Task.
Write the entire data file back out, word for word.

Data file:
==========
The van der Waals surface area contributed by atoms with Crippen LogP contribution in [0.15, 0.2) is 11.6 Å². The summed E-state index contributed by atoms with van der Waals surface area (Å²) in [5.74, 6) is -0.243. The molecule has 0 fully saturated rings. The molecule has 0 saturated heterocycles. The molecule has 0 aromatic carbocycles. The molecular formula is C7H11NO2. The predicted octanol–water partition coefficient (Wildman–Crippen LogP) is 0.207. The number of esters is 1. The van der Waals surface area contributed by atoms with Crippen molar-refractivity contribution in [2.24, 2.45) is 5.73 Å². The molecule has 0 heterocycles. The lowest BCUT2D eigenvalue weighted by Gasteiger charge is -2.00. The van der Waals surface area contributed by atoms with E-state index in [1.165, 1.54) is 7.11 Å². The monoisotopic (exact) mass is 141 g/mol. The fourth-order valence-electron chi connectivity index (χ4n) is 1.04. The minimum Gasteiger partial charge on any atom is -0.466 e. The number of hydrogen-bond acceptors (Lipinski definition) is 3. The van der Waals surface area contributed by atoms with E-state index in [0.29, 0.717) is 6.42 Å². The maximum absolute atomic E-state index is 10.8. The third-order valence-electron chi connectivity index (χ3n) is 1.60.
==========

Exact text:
The van der Waals surface area contributed by atoms with Crippen LogP contribution in [0.15, 0.2) is 11.6 Å². The summed E-state index contributed by atoms with van der Waals surface area (Å²) in [5.74, 6) is -0.243. The molecule has 0 fully saturated rings. The molecule has 0 saturated heterocycles. The molecule has 0 aromatic carbocycles. The molecular formula is C7H11NO2. The predicted octanol–water partition coefficient (Wildman–Crippen LogP) is 0.207. The number of esters is 1. The van der Waals surface area contributed by atoms with Crippen molar-refractivity contribution in [2.24, 2.45) is 5.73 Å². The molecule has 0 heterocycles. The lowest BCUT2D eigenvalue weighted by Gasteiger charge is -2.00. The van der Waals surface area contributed by atoms with E-state index in [1.165, 1.54) is 7.11 Å². The monoisotopic (exact) mass is 141 g/mol. The fourth-order valence-electron chi connectivity index (χ4n) is 1.04. The minimum Gasteiger partial charge on any atom is -0.466 e. The number of hydrogen-bond acceptors (Lipinski definition) is 3. The van der Waals surface area contributed by atoms with E-state index in [0.29, 0.717) is 6.42 Å². The maximum absolute atomic E-state index is 10.8. The third-order valence-electron chi connectivity index (χ3n) is 1.60.